Jacques Bonhomme’s life as a printer was thus closely interwoven with the lives of liberals like Frédéric Bastiat and Molinari as well as the tumultuous events of the period. Here is his story …

The Life of Jacques Bonhomme, Printer (1819–1865)

In order to get an idea of what life was like for an ordinary working person in Paris in the late 1840s we need to go beyond the lives of Molinari and Bastiat which were quite unusual. Bastiat was a moderately wealthy landowner who paid enough in direct taxes (especially on land) to qualify not only to vote (200 fr. per annum) but also to stand for election (500 fr p.a.) which he did a couple of times but not successfully until the Revolution. He was one of the literally 1% which ruled France during the July Monarchy. Molinari worked as a journalist for several publications and thus did not have a regular income but he could have made a reasonable living (we don’t know because none of his letters or other personal records survive), but certainly not enough to be allowed to vote. Therefore we have constructed a typical example of a working class man who worked in the printing industry in Paris as our example. We have named him “Jacques Bonhomme” for obvious reasons. He couldn’t vote either or join a political. group, like all the other working class people in France at the time.

Jacques Bonhomme may well have been born in the countryside and sent to work in Paris, perhaps staying with a relative while he was an apprentice. Three quarters of the French population (approx. 36 million in 1848) were engaged in agricultural work and the average small family farm (consisting of 4 people) and growing a crop like wheat or rye produced an annual family income of about 500 fr.[10]

Paris was a large city of just over 1 million people (London had 1.9 million) and was the major industrial area in the country. Paris-based industry (mostly located on the right bank of the Seine river) produced an annual output of 4.46 billion fr. with the following industries producing the most: clothing (241 m. fr. with 90,064 workers), food (227 m. fr. with 10,428 workers), construction (145 m. fr. with 41,603 workers), furniture (137 m. fr. with 36,184 workers), precious metals and jewelry (135 m. fr. with 16,819 workers), “Articles de Paris” (luxury goods) (129 m. fr. with 35,679 workers), textiles (106 m. fr. with 36,685 workers), metal working (104 m. fr. with 24,891 workers), chemical industry (75 m. fr. with 9,737 workers), carriages, saddlery and military equipment (52 m. fr. with 13,754 workers), printing, engraving, and publishing (51 m. fr. with 16,705 workers), animal skins and leather (42 m. fr. with 4,573 workers), woodworking and basketry (20 m. fr. with 5,405 workers). About 65,000 businesses employed a total of 343,000 people on an average wage of 3 fr. 80 c. per day. About one third were women (112,891) and about 6% (19,000) were young apprentices.[11]

After receiving an elementary school education from the local commune at the age of 12 (c. 1831) Jacques Bonhomme would have entered a three year apprenticeship with a printer, in his case a printer who did most of his work for the classical liberal publishing firm Guillaumin. He would have been at school when the Bourbon monarchy fell in July 1830 and was replaced by King Louis Philippe. The printing industry was concentrated in the 10th and 11th arrondissements on the left bank of Seine on the western and southwestern side of the old part of the city. Jacques Bonhomme would probably have lived with the printer receiving little or no pay but room and board for the duration of his apprenticeship which would have ended when he was about 15 (1831–34).

The printing industry was heavily regulated by the government because of the question of censorship. The government did not want criticism of its policies and they did not want subversive ideas, whether liberal or socialist, from being spread in newspapers or books. Under Napoleon the number of printers was limited to 80 and this still remained in effect. The industry was regulated by the police who enforced the censorship laws. A common practice was the use of “caution money” which publishers had to put up before something could be printed and which would be confiscated in they infringed the law. The standard fine for infringing the law was 125 fr. [12] Many printers set up their business outside the city limits, e.g. in Batignolles, in order to escape close police supervision.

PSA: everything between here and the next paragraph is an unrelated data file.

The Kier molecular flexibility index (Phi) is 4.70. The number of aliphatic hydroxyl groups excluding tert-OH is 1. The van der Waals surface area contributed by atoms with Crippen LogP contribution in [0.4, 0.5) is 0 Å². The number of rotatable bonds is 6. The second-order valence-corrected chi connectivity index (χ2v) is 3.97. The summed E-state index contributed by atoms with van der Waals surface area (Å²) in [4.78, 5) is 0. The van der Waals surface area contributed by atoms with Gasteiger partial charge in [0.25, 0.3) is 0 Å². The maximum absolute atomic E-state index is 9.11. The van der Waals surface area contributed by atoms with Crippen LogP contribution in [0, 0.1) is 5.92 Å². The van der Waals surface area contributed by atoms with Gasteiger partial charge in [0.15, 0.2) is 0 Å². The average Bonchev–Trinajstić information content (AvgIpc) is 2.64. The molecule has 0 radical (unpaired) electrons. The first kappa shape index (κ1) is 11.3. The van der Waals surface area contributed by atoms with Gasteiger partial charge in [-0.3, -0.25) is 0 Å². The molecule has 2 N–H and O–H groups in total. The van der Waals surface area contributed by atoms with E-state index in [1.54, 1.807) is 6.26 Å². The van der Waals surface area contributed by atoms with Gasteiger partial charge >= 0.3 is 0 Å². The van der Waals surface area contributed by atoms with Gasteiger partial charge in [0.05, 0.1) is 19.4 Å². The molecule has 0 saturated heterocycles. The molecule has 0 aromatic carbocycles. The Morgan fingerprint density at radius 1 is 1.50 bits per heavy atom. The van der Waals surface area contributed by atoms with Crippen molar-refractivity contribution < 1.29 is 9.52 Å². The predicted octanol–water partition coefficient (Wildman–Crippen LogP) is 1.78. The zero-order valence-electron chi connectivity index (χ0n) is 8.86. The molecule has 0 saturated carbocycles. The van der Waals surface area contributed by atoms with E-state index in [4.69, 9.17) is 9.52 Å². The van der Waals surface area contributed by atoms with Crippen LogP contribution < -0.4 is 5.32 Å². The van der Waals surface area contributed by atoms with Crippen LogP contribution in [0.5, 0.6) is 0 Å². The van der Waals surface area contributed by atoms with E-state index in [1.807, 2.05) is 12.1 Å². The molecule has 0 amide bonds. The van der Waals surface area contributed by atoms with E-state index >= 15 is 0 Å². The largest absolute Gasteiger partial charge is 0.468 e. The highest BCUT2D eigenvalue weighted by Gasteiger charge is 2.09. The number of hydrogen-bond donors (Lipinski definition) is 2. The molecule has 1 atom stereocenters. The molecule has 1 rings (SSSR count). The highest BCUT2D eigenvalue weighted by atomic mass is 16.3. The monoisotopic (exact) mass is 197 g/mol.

Once he had graduated Jacques would have begun earning less than 3 fr. per day (probably being being paid on a daily basis), worked 6 days a week for 10–12 hours per day, and lived in a small room in a building not far from the printer’s shop. Since he lived in an older and poorer part of the city he would have lived in a single room on an upper floor of a building (the ground floor was most desirable and the upper floors were cheaper to rent). There was no running water but the city provided water at public fountains to which he had to walk to get his daily needs. An open sewer or drain went down the middle of the street, although the city was gradually upgrading to gutters at the sides of the roads. Nevertheless outbreaks of cholera did occur as in the summer of 1849 which took the life of the young Mauritian-born economist Alcide Fonteyraud. Some streets in more prosperous areas were gas lit.

After a few years Jacques might have been able to move onto a yearly agreement with the possibility of eventually earning the industry average in the printing industry of 4 fr. 18 c. per daty which was quite high compared to the lowest rates which were earned in the textile industry of 3 fr. 34 c. per day. If he worked at printing books, say for the Guillaumin publishing firm (which began in 1838 when Jacques Bonhomme was 19 years old), typographic printers earned on average 4 fr. 43 c. per day. Jacques Bonhomme could have earned an annual income of 1,275 fr. with probably a 1 month layoff in the slow winter months of January or February (the “dead season” for the printing industry). Since workers in the printing industry had the highest average literacy rates of any sector of 97% (the lowest was in textiles 73%) he probably read and understood the material he was setting up for printing and may well have absorbed some of the liberal economic ideas of the Guillaumin firm. On the other hand, he probably had friends in the industry who worked for printers who published books and magazines by socialists such as Victor Considerant and Louis Blanc which would have led to interesting discussions about politics in the bar after work.